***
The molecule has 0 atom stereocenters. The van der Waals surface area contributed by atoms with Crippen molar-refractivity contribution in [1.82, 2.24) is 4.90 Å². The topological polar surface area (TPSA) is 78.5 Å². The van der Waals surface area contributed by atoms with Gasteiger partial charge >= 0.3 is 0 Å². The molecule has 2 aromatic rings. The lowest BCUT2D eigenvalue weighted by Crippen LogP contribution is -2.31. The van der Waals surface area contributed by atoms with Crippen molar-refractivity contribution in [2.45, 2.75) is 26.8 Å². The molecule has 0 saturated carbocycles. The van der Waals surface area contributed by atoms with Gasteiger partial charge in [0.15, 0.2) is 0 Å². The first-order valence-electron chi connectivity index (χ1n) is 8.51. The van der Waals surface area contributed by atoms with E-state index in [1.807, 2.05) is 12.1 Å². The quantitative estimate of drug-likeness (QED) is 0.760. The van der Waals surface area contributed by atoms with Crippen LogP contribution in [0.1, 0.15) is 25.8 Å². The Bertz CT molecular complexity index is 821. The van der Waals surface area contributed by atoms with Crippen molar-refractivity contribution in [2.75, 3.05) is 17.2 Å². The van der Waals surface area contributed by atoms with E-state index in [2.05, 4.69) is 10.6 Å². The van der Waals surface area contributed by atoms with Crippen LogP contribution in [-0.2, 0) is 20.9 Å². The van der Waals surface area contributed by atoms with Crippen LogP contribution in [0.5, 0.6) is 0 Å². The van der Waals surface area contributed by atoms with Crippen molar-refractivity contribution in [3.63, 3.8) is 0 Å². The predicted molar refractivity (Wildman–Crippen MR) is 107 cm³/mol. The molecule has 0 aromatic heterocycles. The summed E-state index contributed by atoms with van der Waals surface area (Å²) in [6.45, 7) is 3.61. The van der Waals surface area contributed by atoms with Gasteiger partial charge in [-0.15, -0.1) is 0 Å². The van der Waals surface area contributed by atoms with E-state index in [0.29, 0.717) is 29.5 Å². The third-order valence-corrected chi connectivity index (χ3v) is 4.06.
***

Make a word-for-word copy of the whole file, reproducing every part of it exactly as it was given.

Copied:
The molecule has 0 atom stereocenters. The van der Waals surface area contributed by atoms with Crippen molar-refractivity contribution in [1.82, 2.24) is 4.90 Å². The topological polar surface area (TPSA) is 78.5 Å². The van der Waals surface area contributed by atoms with Gasteiger partial charge >= 0.3 is 0 Å². The molecule has 2 aromatic rings. The lowest BCUT2D eigenvalue weighted by Crippen LogP contribution is -2.31. The van der Waals surface area contributed by atoms with Crippen molar-refractivity contribution in [2.45, 2.75) is 26.8 Å². The molecule has 0 saturated carbocycles. The van der Waals surface area contributed by atoms with Gasteiger partial charge in [0.15, 0.2) is 0 Å². The first-order valence-electron chi connectivity index (χ1n) is 8.51. The van der Waals surface area contributed by atoms with E-state index in [1.807, 2.05) is 12.1 Å². The quantitative estimate of drug-likeness (QED) is 0.760. The van der Waals surface area contributed by atoms with Crippen LogP contribution in [0.1, 0.15) is 25.8 Å². The Bertz CT molecular complexity index is 821. The van der Waals surface area contributed by atoms with Crippen molar-refractivity contribution in [2.75, 3.05) is 17.2 Å². The van der Waals surface area contributed by atoms with E-state index in [2.05, 4.69) is 10.6 Å². The van der Waals surface area contributed by atoms with Crippen LogP contribution in [-0.2, 0) is 20.9 Å². The van der Waals surface area contributed by atoms with Crippen LogP contribution in [0.5, 0.6) is 0 Å². The van der Waals surface area contributed by atoms with Crippen molar-refractivity contribution in [3.63, 3.8) is 0 Å². The predicted molar refractivity (Wildman–Crippen MR) is 107 cm³/mol. The molecule has 0 aromatic heterocycles. The summed E-state index contributed by atoms with van der Waals surface area (Å²) in [6.45, 7) is 3.61. The van der Waals surface area contributed by atoms with Gasteiger partial charge in [-0.15, -0.1) is 0 Å². The van der Waals surface area contributed by atoms with E-state index in [0.29, 0.717) is 29.5 Å². The third-order valence-corrected chi connectivity index (χ3v) is 4.06.